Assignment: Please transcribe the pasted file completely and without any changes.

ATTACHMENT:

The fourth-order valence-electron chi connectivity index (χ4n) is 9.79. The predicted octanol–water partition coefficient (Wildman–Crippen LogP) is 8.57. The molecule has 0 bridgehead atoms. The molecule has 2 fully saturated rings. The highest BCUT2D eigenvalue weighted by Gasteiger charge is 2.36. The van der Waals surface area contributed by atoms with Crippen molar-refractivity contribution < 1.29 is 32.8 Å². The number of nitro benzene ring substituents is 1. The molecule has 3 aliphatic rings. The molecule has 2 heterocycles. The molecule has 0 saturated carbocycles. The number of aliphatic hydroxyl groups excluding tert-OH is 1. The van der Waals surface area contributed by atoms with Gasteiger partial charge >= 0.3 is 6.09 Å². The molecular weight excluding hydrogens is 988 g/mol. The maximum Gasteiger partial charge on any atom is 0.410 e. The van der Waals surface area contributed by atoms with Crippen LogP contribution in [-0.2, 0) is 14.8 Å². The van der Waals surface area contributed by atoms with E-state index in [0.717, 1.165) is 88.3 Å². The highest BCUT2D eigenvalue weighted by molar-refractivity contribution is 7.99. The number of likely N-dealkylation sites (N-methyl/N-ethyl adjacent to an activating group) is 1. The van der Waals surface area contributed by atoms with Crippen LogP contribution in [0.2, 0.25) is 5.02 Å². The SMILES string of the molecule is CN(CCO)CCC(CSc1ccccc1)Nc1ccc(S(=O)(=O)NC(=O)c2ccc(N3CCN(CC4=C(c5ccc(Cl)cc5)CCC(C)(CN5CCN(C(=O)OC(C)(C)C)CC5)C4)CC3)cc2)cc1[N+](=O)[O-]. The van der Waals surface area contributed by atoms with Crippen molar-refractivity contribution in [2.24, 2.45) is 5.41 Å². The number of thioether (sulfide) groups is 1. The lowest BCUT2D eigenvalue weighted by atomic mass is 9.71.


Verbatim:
The fourth-order valence-electron chi connectivity index (χ4n) is 9.79. The predicted octanol–water partition coefficient (Wildman–Crippen LogP) is 8.57. The molecule has 0 bridgehead atoms. The molecule has 2 fully saturated rings. The highest BCUT2D eigenvalue weighted by Gasteiger charge is 2.36. The van der Waals surface area contributed by atoms with Crippen molar-refractivity contribution < 1.29 is 32.8 Å². The number of nitro benzene ring substituents is 1. The molecule has 3 aliphatic rings. The molecule has 2 heterocycles. The molecule has 0 saturated carbocycles. The number of aliphatic hydroxyl groups excluding tert-OH is 1. The van der Waals surface area contributed by atoms with Gasteiger partial charge >= 0.3 is 6.09 Å². The molecular weight excluding hydrogens is 988 g/mol. The maximum Gasteiger partial charge on any atom is 0.410 e. The van der Waals surface area contributed by atoms with Crippen LogP contribution in [-0.2, 0) is 14.8 Å². The van der Waals surface area contributed by atoms with E-state index in [0.717, 1.165) is 88.3 Å². The highest BCUT2D eigenvalue weighted by molar-refractivity contribution is 7.99. The number of likely N-dealkylation sites (N-methyl/N-ethyl adjacent to an activating group) is 1. The van der Waals surface area contributed by atoms with Crippen LogP contribution in [0.2, 0.25) is 5.02 Å². The SMILES string of the molecule is CN(CCO)CCC(CSc1ccccc1)Nc1ccc(S(=O)(=O)NC(=O)c2ccc(N3CCN(CC4=C(c5ccc(Cl)cc5)CCC(C)(CN5CCN(C(=O)OC(C)(C)C)CC5)C4)CC3)cc2)cc1[N+](=O)[O-]. The van der Waals surface area contributed by atoms with Crippen molar-refractivity contribution in [2.24, 2.45) is 5.41 Å². The number of thioether (sulfide) groups is 1. The lowest BCUT2D eigenvalue weighted by atomic mass is 9.71.